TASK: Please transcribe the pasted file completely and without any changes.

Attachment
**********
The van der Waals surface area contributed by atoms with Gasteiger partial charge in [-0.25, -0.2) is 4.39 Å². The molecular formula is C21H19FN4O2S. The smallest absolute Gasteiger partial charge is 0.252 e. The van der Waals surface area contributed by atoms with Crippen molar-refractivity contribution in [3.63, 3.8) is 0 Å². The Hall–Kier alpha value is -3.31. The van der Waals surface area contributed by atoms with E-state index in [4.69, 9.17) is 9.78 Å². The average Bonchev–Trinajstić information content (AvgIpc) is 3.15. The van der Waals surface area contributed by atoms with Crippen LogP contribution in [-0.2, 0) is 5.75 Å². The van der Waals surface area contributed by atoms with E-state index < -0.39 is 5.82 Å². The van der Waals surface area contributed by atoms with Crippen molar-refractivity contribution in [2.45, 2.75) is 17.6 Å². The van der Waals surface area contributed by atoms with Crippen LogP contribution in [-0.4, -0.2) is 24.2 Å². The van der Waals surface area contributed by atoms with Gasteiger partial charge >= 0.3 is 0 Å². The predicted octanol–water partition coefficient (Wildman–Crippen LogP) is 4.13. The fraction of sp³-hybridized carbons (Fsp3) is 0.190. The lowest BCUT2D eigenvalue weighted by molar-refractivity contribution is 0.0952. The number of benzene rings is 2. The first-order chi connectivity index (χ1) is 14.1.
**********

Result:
The van der Waals surface area contributed by atoms with Gasteiger partial charge in [-0.25, -0.2) is 4.39 Å². The molecular formula is C21H19FN4O2S. The smallest absolute Gasteiger partial charge is 0.252 e. The van der Waals surface area contributed by atoms with Crippen molar-refractivity contribution in [3.63, 3.8) is 0 Å². The Hall–Kier alpha value is -3.31. The van der Waals surface area contributed by atoms with E-state index in [4.69, 9.17) is 9.78 Å². The average Bonchev–Trinajstić information content (AvgIpc) is 3.15. The van der Waals surface area contributed by atoms with Crippen LogP contribution in [-0.2, 0) is 5.75 Å². The van der Waals surface area contributed by atoms with E-state index < -0.39 is 5.82 Å². The van der Waals surface area contributed by atoms with Crippen molar-refractivity contribution in [2.45, 2.75) is 17.6 Å². The van der Waals surface area contributed by atoms with Crippen LogP contribution in [-0.4, -0.2) is 24.2 Å². The van der Waals surface area contributed by atoms with Gasteiger partial charge >= 0.3 is 0 Å². The predicted octanol–water partition coefficient (Wildman–Crippen LogP) is 4.13. The fraction of sp³-hybridized carbons (Fsp3) is 0.190. The lowest BCUT2D eigenvalue weighted by molar-refractivity contribution is 0.0952. The number of benzene rings is 2. The first-order chi connectivity index (χ1) is 14.1.